Saturday, 3 October 2009

"Mad Men's" opening credit sequence

Much of the following should prove very useful for anyone preparing and writing essays on opening credit sequence of "Mad Men" and why this series can be viewed as post modern.

Of course, there are scenes from a variety of episodes for which you could plan and write an essay:
  • the representation of signs and symbols (recurring motifs, camera shots/angles/movement, images, buildings, names, hobo signs, language, etc.);
  • the representation of gender through women and femininity and men and masculinity;
  • "Mad Men's" representation and intertextuality through camerawork;
  • the use of non linear narratives and the "bending" of time;
  • the representation of "truth and reality";
  • the representation of class, age and sexuality;
  • how alienation is represented through the themes of identity, home, ambition and loneliness;
  • the blurring of the genre conventions between television and cinema.
  • Any one or more of these issues can be studied in particular scenes. These issues regularly provoke post modern audiences into thinking about how they were thought about then (if at all) - and now. Mad Men's historical and fictional presentation of the recent "primitive" past invites post modern audiences to make comparisons between the attitudes and behaviour of early 1960s society with our own time.
For Research and for making notes

You might also examine and study the exchange of Web 2.0 offerings which have emerged out of the main text(s) over time, such as blog sites, AMC's "Mad Men's" website and what it has to offer, fan-sites, YouTube video compilations, video essays, websites such as "What Would Don Draper Do" (see an earlier post), reviews on Amazon and IMDB, newspaper and magazine reviews, retro-fashion of the series in stores, etc.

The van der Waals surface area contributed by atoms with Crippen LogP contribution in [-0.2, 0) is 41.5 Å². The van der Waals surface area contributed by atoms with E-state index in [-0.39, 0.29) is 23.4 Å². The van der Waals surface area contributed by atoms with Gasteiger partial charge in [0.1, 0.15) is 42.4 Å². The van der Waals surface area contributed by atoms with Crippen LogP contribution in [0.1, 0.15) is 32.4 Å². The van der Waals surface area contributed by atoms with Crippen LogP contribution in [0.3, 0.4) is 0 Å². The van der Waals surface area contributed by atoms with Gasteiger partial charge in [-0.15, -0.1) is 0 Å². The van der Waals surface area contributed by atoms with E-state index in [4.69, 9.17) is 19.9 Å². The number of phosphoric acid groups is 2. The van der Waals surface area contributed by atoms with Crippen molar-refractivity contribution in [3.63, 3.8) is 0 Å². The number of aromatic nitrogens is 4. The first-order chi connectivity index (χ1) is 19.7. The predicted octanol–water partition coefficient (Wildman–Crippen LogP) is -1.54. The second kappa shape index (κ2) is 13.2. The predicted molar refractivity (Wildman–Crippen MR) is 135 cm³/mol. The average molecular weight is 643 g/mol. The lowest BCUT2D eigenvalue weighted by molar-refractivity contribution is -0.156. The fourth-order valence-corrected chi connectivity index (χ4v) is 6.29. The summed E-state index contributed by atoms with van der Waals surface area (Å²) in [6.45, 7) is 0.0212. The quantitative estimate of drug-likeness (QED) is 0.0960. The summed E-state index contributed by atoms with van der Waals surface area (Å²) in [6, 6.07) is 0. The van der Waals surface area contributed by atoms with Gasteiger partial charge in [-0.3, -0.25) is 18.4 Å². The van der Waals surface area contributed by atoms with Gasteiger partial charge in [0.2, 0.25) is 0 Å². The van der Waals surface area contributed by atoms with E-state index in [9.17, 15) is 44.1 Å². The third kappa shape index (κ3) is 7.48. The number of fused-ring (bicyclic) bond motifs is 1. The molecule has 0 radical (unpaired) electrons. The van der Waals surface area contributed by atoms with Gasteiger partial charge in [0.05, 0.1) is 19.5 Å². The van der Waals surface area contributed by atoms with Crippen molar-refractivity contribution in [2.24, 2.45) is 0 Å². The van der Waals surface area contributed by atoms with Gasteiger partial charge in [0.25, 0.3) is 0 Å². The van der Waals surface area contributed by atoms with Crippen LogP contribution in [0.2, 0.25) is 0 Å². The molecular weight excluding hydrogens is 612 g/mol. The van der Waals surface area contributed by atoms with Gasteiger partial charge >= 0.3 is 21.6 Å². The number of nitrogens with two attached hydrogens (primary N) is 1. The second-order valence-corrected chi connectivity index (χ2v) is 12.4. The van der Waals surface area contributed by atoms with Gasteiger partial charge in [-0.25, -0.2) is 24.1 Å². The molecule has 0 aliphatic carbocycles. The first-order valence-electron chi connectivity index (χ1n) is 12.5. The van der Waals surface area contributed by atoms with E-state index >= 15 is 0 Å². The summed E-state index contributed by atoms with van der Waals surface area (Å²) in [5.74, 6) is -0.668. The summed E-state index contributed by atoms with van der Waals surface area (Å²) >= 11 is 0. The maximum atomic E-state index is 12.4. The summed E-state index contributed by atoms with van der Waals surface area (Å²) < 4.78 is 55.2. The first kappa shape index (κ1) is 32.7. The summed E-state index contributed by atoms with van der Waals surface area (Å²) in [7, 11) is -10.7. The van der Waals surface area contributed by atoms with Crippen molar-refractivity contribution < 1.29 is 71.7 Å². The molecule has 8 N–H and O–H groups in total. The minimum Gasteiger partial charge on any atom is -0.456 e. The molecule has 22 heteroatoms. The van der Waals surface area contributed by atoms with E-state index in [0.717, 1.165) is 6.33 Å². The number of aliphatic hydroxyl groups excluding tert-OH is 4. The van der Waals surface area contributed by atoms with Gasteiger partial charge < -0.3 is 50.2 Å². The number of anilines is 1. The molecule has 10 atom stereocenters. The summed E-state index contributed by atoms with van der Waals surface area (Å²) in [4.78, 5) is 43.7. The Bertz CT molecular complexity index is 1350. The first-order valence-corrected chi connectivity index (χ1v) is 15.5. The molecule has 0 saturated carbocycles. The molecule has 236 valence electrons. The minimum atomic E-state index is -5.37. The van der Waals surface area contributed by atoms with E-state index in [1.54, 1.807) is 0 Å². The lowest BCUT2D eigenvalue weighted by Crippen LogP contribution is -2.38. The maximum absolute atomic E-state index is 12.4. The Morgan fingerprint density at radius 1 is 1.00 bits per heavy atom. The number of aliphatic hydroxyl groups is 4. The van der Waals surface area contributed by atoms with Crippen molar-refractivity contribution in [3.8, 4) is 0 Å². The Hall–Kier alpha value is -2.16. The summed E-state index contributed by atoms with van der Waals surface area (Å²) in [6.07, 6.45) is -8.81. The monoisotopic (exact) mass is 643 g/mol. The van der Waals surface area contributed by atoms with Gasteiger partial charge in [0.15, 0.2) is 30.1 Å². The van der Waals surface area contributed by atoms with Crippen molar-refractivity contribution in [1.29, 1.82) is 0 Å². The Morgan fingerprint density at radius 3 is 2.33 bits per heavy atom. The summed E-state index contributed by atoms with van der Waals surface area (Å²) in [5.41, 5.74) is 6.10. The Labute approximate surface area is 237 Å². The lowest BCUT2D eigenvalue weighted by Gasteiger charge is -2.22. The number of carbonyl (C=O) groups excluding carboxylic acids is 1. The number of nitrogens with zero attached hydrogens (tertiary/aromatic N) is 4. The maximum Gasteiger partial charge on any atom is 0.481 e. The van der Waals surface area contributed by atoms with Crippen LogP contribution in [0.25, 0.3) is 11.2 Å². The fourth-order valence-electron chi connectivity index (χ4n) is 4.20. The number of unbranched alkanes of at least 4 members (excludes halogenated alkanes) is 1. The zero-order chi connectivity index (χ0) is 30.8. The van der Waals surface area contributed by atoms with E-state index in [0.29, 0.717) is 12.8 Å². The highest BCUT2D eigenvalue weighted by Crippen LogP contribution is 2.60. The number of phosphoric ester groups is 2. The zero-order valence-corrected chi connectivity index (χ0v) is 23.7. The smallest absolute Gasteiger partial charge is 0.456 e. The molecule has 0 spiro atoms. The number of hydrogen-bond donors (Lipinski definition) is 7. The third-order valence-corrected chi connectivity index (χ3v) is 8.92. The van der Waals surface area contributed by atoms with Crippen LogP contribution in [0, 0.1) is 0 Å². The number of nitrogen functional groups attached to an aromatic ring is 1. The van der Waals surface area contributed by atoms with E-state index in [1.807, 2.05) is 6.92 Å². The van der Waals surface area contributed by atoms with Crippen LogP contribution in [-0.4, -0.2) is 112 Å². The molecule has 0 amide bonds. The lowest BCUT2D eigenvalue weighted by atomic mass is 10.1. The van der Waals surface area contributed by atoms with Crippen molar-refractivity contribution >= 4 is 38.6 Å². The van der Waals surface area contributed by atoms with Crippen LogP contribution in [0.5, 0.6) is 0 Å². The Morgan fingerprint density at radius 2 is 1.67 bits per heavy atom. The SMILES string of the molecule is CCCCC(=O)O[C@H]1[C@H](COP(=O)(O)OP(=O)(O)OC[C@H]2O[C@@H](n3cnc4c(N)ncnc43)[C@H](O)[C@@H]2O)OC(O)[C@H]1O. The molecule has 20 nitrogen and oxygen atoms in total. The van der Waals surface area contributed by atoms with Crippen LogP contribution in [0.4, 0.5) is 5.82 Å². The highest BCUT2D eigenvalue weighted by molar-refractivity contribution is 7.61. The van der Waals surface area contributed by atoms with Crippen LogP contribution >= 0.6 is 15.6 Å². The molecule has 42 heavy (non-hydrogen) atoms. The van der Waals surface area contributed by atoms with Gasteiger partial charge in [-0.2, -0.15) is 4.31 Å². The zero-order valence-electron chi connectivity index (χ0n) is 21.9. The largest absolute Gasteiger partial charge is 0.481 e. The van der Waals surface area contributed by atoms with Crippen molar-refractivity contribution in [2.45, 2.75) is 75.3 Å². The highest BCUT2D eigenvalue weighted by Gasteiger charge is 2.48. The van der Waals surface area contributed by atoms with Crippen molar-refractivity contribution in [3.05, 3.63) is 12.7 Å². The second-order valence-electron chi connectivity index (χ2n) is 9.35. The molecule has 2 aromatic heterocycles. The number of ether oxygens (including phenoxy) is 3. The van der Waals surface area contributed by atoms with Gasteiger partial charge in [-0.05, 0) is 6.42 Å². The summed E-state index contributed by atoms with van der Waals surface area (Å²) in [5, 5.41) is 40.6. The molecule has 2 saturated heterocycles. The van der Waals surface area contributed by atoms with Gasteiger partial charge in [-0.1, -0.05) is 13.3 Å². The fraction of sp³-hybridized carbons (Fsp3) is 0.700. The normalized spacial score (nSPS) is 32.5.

These links and essays should help you with the opening sequence and credit art of Mad Men and why it can be considered to be a post modern text.
The YouTube video of the opening sequence of "Mad Men":

Here's a brief, sharply drawn analysis by The Guardian's Mark Lawson from February 2009

"Mad Men (2007-)

The silhouette of a black-suited man falling out of an office and past skyscrapers
billboarded with advertising images invokes the glamorous past (alluding to Saul Bass's titles for Alfred Hitchcock and Maurice Binder's for James Bond) but also the terrible recent past: the helpless, plummeting bodies on 9/11. The music (using a synthesised instrumental by RJD2) is brooding and ominous. Yet the dropping body miraculously recovers to smoke a cigarette, thus setting up Don Draper's two main qualities: mystery and buoyancy."

Here's a link to a great essay and discussion on the opening credit sequence of "Mad Men":

"Mad Men's" creator, Matthew Weiner gives his ideas and views on the opening credit sequence:

On of the distinguishing post modern features of the programme is that it lends itself very readily to parody, "The Simpson's" pastiche of the opening sequence:

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